Adhesion ability of C. albicans is an important first step for pathogenesis. It has been reported that the possible mode of action of phenolic compound was an anti-adhesion ability of C. albicans. Feldman et al. reported the A-type cranberry proanthocyanidins (AC-PACs) reduced C. albicans adherence to oral epithelial cells. The mode of action of AC-PACs involves the reduction of cell surface hydrophobicity of C. albicans. The hydrophobic interaction generally plays an important role for the adherence of C. albicans to host cells or abiotic surface; it is usually considered as a good predictor for adhesion ability [24]. Furthermore, other phenolic compounds were studied, e.g., caffeic acid derivatives which may inhibit 1,3-β-glucan synthase [65], and curcumin can disrupt the cell membrane of C. albicans [66]. Moreover, eugenol and methyleugenol showed a potential to inhibit ergosterol biosynthesis in Candida and subsequently damaging the cell membrane [67].

The deep investigation of the adhesion hyphal-related gene expression, ALS3 and HWP1, was determined by real-time RT-PCR. We found that the reduction of HWP1 and ALS3 mRNA expression supported our hypothesis by resulting in the reduction of the adhesion ability, hyphal germination, and biofilm formation. Similarly to de Groot et al., HWP1 and ALS3 genes were important for adhesion and biofilm formation of C. albicans [68]. In a previous study, Shahzad et al. reported two polyphenol compounds, curcumin and pyrocatechol, which downregulated HWP1 and ALS3 expressions, leading to the decrease of the biofilm formation of C. albicans [69]. EEP-NP 2 was capable to reduce the C. albicans hyphal germination and consequently decrease the expression of HWP1. Simultaneously, the inhibitory effect and the invasive ability of C. albicans are reduced by the release of LDH from Vero cells, which is an indicator for the cell damage. It was clearly seen that the reduction of adhesion and hyphal formation by EEP-NP 2 decreased the ability of C. albicans to penetrate the Vero cell membrane. A study by Saville et al., described that the inhibiting hyphal germination in the early stage of infection significantly increased the survival of the host cells [70].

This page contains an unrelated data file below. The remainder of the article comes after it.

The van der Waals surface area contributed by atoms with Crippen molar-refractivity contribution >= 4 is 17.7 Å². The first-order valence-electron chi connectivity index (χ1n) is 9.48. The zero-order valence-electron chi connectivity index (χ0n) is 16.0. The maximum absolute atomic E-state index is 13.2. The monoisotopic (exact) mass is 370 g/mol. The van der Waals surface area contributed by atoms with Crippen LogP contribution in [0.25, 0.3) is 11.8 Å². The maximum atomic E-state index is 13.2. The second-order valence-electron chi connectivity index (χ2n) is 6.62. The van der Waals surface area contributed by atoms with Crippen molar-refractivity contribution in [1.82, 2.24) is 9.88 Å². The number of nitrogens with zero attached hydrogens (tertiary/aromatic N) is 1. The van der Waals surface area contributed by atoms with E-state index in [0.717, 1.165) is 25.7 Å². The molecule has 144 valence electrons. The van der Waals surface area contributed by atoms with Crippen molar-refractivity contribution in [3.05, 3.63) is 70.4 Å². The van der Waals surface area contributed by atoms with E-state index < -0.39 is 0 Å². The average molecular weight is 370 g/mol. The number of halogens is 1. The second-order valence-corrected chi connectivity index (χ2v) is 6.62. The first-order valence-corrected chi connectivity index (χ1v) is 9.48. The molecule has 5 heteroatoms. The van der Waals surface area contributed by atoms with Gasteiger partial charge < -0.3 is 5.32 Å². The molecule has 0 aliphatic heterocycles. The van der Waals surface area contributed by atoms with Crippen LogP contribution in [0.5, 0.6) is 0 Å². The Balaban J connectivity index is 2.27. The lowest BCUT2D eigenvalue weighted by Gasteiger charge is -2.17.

5. Conclusion

Ethanolic extract of propolis-loaded PLGA nanoparticles (EEP-NPs) were successfully synthesized by using the single emulsion solvent evaporation method. EEP-NP 2 possessed unique physicochemical properties and less cytotoxicity due to their biodegradable and biocompatible properties. Moreover, EEP-NP 2 exhibited inhibitory effects on the growth of C. albicans. Importantly, it altered the expression of gene-encoding virulence-associated hyphal adhesion proteins of C. albicans, causing the yeast to lose their characteristic features that enable colonization, germination, biofilm formation, and invasion. Finally, the ultimate challenge will be in developing the appropriate pharmaceutical drug and studying the animal models that are predictive in treating candidiasis in the future.

Data Availability

The data used to support the findings of this study are available from the corresponding author upon request.

Conflicts of Interest

The authors declare that there are no conflicts of interest regarding the publication of this paper.

Acknowledgments

The authors thank the funding from Research and Researcher for Industry (RRI) Grant from Thailand Research Fund with grant number MSD57I0014 and the funding from the Graduate School, Chiang Mai University. This research work was also partially supported by Chiang Mai University. The authors thank the Bee Products Industry Co., Ltd., Thailand, for providing ethanolic extract of propolis (EEP). The authors would like to thank to Dr. Kanyamas Choocheep from the Division of Clinical Chemistry at the Faculty of Associated Medical Sciences, Chiang Mai University, for providing UV/Vis spectrophotometer. The authors also thank Prof. Dr. Chatchai Tayapiwatana from the Center of Biomolecular Therapy and Diagnostic (CBTD) and Prof. Dr. Watchara Kasinrerk from the Biomedical Technology Research Center, National Center for Genetic Engineering and Biotechnology, National Science and Technology Development Agency at the Faculty of Associated Medical Sciences, Chiang Mai University, for providing technical assistance and instruments. The authors thank Ms. Thippawan Yasanga, Ms. Sineenart Santidherakul from the Medical Science Research Equipment Center, Faculty of Medicine, Chiang Mai University, Chiang Mai, Thailand, and Assoc. Prof. Dr. Suporn Charumanee from the Department of Pharmaceutical Care, Faculty of Pharmacy, Chiang Mai University, Chiang Mai, Thailand, for the valuable suggestion in nanoparticle preparation. Finally, the authors thank Dr. Denis Sweatman from the Faculty of Sciences, Chiang Mai University, for editing the manuscript by a professional English proofreader.

Supplementary Materials

Supplementary Table 1: parameters for EEP-NPs and polymer-NPs preparation. Supplementary Table 2: list and sequences of primers [71, 72]. Supplementary Figure 1: EEP-NP 2-inhibited C. albicans hyphal germination. Supplementary Figure 2: EEP-NP 2-induced cell death in C. albicans. (Supplementary Materials)